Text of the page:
"House" - the TV series following a brilliant, but curmudgeonly and troubled doctor - is of course a Hollywood production, but this fiction may be based in fact. At least one-third of all physicians will experience a time during which they have a physical, mental or behavioral condition that impairs their ability to practice medicine safely, according to The Annals of Internal Medicine.

Historically, not much was done to handle hothead physicians like House, but in 2009, the Joint Commission issued standards requiring accredited organizations to have codes and processes in place to address disruptive physician issues. Still, many health care organizations are straining to find effective ways to intervene, provide treatment and identify ways to mitigate issues that can cause physician stress.

Physicians are more likely to suffer from depression compared to the general population, and often, the stress of the job manifests itself in other areas of a physician's personal life, such as drug and alcohol addiction (the rate of incidence among this profession is at least equal to that of the general population) and divorce (the rate is estimated to be 10% to 20% higher than the general population.)

Further, a 2011 survey conducted by Physician Wellness Services and Cejka Search found that nearly 87% of U.S. physicians are moderately to severely stressed on an average day. Yet only 15% say their organizations take steps to help them deal more effectively with their stress or burnout.

Doctors are constantly on call, have little face-to-face time with patients yet long stretches of time away from home, placing significant strains on their physical and personal lives. Some physicians, questioning whether the stress is worth it, are retiring early. According to PWS, 14% of respondents said they had left their practice because of high stress levels.

 

Moving from reactive to proactive

"Physicians are basically regular folks in high-stress jobs and have not been good advocates of self-care. We've found that our program has been a welcome outlet for them to seek support in a confidential way," says Matt Steinkamp, vice president of service delivery at PWS, a national provider of physician behavioral health services.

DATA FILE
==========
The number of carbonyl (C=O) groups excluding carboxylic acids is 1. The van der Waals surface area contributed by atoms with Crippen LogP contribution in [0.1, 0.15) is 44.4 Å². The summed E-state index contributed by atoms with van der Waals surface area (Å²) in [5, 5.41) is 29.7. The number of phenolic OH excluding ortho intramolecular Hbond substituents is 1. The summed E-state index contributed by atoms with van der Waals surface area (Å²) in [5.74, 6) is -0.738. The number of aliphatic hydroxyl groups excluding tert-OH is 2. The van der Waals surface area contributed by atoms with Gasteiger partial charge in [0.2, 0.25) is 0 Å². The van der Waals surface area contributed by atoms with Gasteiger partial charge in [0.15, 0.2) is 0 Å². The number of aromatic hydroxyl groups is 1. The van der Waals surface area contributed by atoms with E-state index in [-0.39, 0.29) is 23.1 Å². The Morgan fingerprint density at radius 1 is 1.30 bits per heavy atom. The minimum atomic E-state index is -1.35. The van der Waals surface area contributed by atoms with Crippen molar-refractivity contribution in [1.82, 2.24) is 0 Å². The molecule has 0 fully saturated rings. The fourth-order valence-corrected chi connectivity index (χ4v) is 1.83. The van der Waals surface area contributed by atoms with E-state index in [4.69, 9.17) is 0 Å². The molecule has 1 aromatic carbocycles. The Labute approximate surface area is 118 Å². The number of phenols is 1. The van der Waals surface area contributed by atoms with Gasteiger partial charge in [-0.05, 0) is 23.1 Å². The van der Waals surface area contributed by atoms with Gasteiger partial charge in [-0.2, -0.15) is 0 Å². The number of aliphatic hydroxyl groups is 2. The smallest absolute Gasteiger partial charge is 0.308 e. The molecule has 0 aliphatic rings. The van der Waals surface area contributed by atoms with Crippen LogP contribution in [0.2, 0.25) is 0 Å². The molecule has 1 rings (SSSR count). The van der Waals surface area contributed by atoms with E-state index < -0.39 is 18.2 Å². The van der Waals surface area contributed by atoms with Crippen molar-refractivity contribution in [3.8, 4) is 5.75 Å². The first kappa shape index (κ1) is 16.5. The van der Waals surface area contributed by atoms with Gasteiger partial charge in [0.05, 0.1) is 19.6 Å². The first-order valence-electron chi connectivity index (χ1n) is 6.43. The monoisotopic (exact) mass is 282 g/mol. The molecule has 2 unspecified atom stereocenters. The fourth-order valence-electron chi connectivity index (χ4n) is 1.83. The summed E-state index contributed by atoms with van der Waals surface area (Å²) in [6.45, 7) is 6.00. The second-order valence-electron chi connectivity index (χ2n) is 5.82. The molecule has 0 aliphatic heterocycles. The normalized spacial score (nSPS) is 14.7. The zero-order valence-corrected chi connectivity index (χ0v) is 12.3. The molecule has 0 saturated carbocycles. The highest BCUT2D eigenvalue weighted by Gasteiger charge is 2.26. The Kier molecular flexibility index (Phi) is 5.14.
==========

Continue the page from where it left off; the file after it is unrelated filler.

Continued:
Not to say helping this group is easy. Quite the opposite, health professionals can be even more resistant to seeking treatment than other employee populations. Physicians may be dismissive, judgmental, bullying, condescending or arrogant. They may become irritated when asked to look at things from another perspective or frustrated when things don't go as they wished.

The cost and disruption of replacing a physician, or the revolving door of staff because of a disruptive physician, is often too much. For example, replacing a physician can be extremely costly with recruiting costs for a typical search estimated at $30,000 to $40,000, according to NAS Recruiting (2008) and a 2003 article in the New England Journal of Medicine.

It's understandable then that traditionally, disruptive physicians were dealt with reactively, if at all. A reprimand, if one occurred, generally was a five-minute conversation that led to improved behavior for a short period. However, the problem usually returned and many organizations have dealt with this issue for 10 or 15 years.

While some health organizations have internal employee assistance programs, they are not heavily utilized and often are alcohol and drug abuse programs, which are not relevant in all cases.

Many argue that, especially since the 2009 Joint Commission decision, a medical provider needs a program based on research. They must assign disruptive physicians to an action plan and have access to an EAP with peer coaching specifically for doctors.